This is a guest post from Lauren McClure, writer at I DRIVE SAFELY, the nation's leading provider of approved defensive driving and teen Driver’s Ed courses. For over 10 years, I DRIVE SAFELY has led the way toward giving teens and adults the tools they need to stay safe on the roads. For more information on our self-paced, flexible teen Driver’s Ed course, please visit http://teen.idrivesafely.com.
It’s a familiar formula: when a teen starts driving, the family’s insurance rate skyrockets. Insurance companies see new teen drivers as a greater risk of liability, and with good reason—according to the Insurance Institute of Highway Safety (IIHS), teens are 3 times more likely to get into a car accident than drivers over 20 years of age. Similarly, the leading cause of death for drivers between 13 and 19 is motor vehicle accidents, and the majority of these occur within the first few months of the teen receiving his or her new license.
While any parent’s first and foremost major concern is the safety and well-being of their child, they understandably will also be concerned about the impact that their newly driving teen will have on their wallet. But there are ways for parents to keep their insurance rates from rising by a huge amount, and possibly even earn a discount in time!
Get Them Started with a Good Education
Before you even consider handing over the keys to your teen, it’s important to ensure that they have the proper set of tools and skills they’ll need to handle the responsibility of driving a set of wheels. You should be absolutely vigilant about enrolling your teen in a state-approved Driver’s Ed program. These courses not only teach the basics of traffic laws, road signs, and traffic signals, but also deal quite closely with common driving hazards and defensive driving techniques, along with the dangers of drugs and alcohol.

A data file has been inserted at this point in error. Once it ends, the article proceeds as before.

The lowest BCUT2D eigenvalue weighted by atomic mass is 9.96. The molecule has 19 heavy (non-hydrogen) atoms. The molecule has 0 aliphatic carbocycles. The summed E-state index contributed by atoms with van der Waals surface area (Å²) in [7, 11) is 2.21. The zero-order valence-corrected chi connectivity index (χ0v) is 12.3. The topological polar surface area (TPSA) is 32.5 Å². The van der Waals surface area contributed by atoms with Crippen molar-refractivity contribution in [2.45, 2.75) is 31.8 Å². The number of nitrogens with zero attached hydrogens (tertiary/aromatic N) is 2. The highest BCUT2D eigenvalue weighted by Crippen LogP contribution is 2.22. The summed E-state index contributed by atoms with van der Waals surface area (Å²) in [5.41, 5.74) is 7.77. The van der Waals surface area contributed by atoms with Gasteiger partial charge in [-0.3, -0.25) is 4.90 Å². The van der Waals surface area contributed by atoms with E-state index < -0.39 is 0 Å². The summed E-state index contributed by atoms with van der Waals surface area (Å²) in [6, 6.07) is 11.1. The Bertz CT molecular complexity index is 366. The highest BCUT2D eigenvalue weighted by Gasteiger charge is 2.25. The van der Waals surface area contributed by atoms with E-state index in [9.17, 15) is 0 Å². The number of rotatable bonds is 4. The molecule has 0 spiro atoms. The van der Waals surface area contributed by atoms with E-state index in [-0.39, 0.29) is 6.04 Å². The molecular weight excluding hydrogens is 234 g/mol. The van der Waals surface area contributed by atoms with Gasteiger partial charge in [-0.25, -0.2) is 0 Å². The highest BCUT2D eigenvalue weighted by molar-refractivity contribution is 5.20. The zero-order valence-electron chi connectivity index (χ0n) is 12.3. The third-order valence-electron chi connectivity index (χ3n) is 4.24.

While most states include some level of driver education as part of the driver’s licensing process, teens can also elect to take a course voluntarily. A supplemental driver education or traffic school course will go into deeper detail regarding safe-driving techniques. Many insurance companies encourage new drivers to take an additional driving safety course like this as it will increase a young driver’s knowledge and confidence behind the wheel. In turn, they will reward the teen’s efforts with lower insurance rates.
Expensive Cars = Expensive Insurance
If your teen is going to be driving their own car (as opposed to the family vehicle), make sure to keep them in a car that is relatively inexpensive to insure. Sports cars and luxury vehicles are notorious for hiking insurance rates by leaps and bounds. After all, sports cars go faster and are therefore considered higher safety risks… and luxury vehicles cost more to produce and therefore more to repair in the event of an accident. By placing your teen in a safe, reliable, and modestly-priced vehicle, you won’t incur extra charges for flashy (and unnecessary) extras.
Add Your Teen to Your Own Policy
Instead of getting your teen their own insurance policy, it’s wise to add them to your existing one. Most insurers have discounts for multi-car policies; plus, a teen distinguished by themselves on their own policy is a greater liability risk than if the teen is simply added as another driver on an existing adult’s policy. If you own multiple vehicles, ask your insurance company if you can assign your teen to a specific car instead of assuming that all drivers will operate all vehicles. If this is possible, you should then assign your teen to the safest and least expensive vehicle to insure.
Good Grades Earn Lower Rates
Many insurance providers will reward new teen drivers who consistently earn high marks on their school report cars. This is because teens who show dedication and responsibility in the classroom are far more likely to exhibit the same behaviors behind the wheel. Make sure your child keeps up their performance at school—it will not only get them far in their education, but it can also help to keep your hard-earned money in your pocket.